MANAGERS SOMETIMES SPEND HOURS trying to concoct the consummate batting order. Then they try again the next day. Such is the difficulty of finding the optimum lineup when no team has hitters ideally suited for every spot. But what if you could pick nine batters from among all the players in the big leagues? Sure, you'd choose the best player at each position, as in an All-Star Game, and it wouldn't matter in what order they hit. But what if you had to pick your players based not on their position in the field but on the batting order spot in which each one hit most often last season? You'd want a hitter who best fit the ideal profile for each spot. For instance, you wouldn't find an All-Star at the bottom of the order, but you would find a player adept at getting on base to set up the hitters at the top. And what would your lineup look like then? It would look something like this.
BA: Batting average
OBP: On-base percentage
SLG: Slugging percentage
RISP: Runners in scoring position
All stats are overall 2004 season numbers unless otherwise noted.
1 Ichiro Suzuki
STOLEN BASES: 36
TIMES ON BASE: 315
No one is better at getting on base with the speed to distract pitchers and defenses. He's also so adept at hitting with runners on that he led the AL in intentional walks (19).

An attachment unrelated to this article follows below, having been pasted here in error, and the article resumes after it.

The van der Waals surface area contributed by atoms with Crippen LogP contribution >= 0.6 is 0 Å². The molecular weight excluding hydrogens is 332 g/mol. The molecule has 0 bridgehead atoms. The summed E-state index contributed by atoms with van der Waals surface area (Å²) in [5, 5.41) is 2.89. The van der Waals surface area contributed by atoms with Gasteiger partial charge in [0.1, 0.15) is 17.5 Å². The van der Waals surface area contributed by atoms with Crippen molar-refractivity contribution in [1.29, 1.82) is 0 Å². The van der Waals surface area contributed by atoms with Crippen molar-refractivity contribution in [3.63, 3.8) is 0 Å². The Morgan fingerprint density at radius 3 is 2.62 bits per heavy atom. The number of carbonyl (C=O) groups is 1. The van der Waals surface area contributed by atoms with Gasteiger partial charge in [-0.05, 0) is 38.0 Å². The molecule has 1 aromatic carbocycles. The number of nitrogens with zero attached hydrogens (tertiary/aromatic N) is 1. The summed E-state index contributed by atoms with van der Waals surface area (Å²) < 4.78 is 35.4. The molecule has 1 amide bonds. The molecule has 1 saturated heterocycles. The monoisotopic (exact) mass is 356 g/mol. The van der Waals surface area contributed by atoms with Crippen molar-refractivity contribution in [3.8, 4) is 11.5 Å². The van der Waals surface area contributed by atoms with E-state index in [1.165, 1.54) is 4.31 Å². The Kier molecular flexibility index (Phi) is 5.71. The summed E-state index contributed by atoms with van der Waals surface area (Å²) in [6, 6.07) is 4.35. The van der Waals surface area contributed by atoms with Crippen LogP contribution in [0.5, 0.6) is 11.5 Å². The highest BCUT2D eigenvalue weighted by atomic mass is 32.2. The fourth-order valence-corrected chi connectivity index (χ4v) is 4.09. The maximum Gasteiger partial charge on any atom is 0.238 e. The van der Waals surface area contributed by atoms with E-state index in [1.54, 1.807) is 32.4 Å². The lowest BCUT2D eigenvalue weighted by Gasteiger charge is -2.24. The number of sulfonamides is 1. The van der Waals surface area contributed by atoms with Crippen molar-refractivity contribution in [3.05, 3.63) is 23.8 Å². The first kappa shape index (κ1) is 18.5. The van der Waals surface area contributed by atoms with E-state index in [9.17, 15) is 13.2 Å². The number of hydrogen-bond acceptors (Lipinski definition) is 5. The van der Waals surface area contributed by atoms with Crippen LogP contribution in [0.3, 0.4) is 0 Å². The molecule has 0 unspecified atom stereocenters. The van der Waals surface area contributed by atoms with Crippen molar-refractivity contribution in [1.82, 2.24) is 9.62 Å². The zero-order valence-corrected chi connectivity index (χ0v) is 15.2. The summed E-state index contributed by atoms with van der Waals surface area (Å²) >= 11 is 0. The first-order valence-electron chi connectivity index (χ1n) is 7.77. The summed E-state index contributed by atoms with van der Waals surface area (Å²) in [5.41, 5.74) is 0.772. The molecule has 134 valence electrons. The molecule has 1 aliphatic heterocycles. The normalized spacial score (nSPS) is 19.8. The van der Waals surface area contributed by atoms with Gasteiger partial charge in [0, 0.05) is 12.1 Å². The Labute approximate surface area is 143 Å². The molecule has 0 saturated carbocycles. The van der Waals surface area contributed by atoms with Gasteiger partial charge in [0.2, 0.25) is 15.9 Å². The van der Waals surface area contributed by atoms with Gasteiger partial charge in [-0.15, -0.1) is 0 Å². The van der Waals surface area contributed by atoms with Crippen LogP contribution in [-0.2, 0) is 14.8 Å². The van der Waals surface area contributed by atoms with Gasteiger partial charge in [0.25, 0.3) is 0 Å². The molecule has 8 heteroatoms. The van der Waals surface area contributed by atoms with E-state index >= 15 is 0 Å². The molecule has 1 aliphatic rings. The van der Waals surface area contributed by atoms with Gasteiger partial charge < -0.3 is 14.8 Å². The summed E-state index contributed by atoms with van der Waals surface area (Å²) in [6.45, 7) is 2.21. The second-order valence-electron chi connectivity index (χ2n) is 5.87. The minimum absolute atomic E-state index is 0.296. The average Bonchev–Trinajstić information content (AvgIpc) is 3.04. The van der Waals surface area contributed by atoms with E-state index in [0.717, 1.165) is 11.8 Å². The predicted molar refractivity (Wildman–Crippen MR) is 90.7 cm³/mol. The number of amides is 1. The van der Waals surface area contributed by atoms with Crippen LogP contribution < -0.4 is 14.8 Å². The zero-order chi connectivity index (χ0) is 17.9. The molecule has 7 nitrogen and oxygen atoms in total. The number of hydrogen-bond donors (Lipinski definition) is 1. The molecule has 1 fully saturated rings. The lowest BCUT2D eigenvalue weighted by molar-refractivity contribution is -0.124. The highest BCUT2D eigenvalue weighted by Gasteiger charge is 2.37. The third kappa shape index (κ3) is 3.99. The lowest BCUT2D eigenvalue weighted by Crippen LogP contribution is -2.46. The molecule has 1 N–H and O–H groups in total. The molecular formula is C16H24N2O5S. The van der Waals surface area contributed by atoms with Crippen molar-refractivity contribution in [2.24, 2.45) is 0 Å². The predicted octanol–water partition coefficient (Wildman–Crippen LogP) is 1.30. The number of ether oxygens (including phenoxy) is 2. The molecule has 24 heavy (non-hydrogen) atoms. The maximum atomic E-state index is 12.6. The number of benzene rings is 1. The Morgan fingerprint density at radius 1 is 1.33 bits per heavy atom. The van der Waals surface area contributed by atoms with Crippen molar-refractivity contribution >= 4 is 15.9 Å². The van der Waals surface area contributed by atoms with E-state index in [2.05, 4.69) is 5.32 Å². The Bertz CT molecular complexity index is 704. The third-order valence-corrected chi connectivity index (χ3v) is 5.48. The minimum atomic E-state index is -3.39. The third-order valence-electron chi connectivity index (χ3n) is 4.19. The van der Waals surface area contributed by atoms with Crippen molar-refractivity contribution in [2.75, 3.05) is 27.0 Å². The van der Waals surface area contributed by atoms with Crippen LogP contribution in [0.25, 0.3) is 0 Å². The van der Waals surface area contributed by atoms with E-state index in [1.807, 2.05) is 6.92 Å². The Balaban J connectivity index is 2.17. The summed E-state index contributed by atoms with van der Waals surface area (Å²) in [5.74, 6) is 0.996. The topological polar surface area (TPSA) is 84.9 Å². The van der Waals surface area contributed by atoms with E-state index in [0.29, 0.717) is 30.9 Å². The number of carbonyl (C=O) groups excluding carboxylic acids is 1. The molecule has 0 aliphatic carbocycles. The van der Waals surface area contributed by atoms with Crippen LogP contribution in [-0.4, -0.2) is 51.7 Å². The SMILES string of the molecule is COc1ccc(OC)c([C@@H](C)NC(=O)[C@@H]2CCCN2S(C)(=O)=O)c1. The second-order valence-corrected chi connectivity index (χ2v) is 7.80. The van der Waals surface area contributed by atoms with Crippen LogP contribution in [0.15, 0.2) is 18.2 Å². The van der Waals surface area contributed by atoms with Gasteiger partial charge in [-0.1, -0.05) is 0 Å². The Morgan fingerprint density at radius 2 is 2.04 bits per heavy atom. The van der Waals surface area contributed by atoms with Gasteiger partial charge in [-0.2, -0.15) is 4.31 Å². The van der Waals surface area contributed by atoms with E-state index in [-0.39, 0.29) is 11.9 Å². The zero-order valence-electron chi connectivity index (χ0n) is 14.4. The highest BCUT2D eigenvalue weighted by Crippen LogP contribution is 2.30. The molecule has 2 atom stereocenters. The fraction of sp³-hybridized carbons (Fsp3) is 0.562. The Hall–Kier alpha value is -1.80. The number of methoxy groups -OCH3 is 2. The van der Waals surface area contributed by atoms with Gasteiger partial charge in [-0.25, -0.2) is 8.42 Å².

2 Mark Loretta
PLATE APPEARANCES/STRIKEOUT: 15.7
The second hitter's main job is to get on base, and Loretta excelled in that role last year while using the whole field. Only four players in the majors were tougher to fan.
3 Albert Pujols
BA WITH RISP: .343
Put your best hitter third. Pujols hits for average and power and doesn't strike out often, which helps in getting runners home: He was tops in this spot in RBIs (123).
4 Barry Bonds
HOME RUNS: 45
BA WITH RISP: .394
Assuming he's healthy, he's simply the game's most productive hitter. Bonds's slugging and on-base (.609) marks show he's a one-man rally every time he comes to bat.
5 Jim Edmonds
OBP LEADING OFF INNING: .375
A power hitter who drives in runs, Edmonds also gets on base often, which is important because only the number 1 hitter leads off more innings than the number 5 man.
6 Erubiel Durazo
BA WITH RISP: .321
He gets the nod over the Yankees' Hideki Matsui because of his .417 OBP and league-high 67 RBIs out of this spot. The A's promoted him to the number 3 position this year.
7 Reggie Sanders
HOME RUNS: 22
BA WITH RISP: .280
Power in this slot--Sanders hit a major league--best 14 homers here--lengthens a lineup, presenting a danger to pitchers even as they enter the bottom third.
8 Alex Cora
BA WITH RISP: .294
OBP HITTING EIGHTH: .402
His exceptional OBP in this spot fills a need in the NL: get on base to avoid pitchers leading off the next inning. He also hit .364 with runners on base and two outs.
9 Miguel Cairo
OBP WITH NO OUTS, NONE ON: .422
OBP HITTING NINTH: .368
In the AL this hitter is considered a second leadoff man. As a Yankee last year Cairo was fourth in the AL in OBP batting ninth and was 11 for 11 in steal tries from the 9 hole.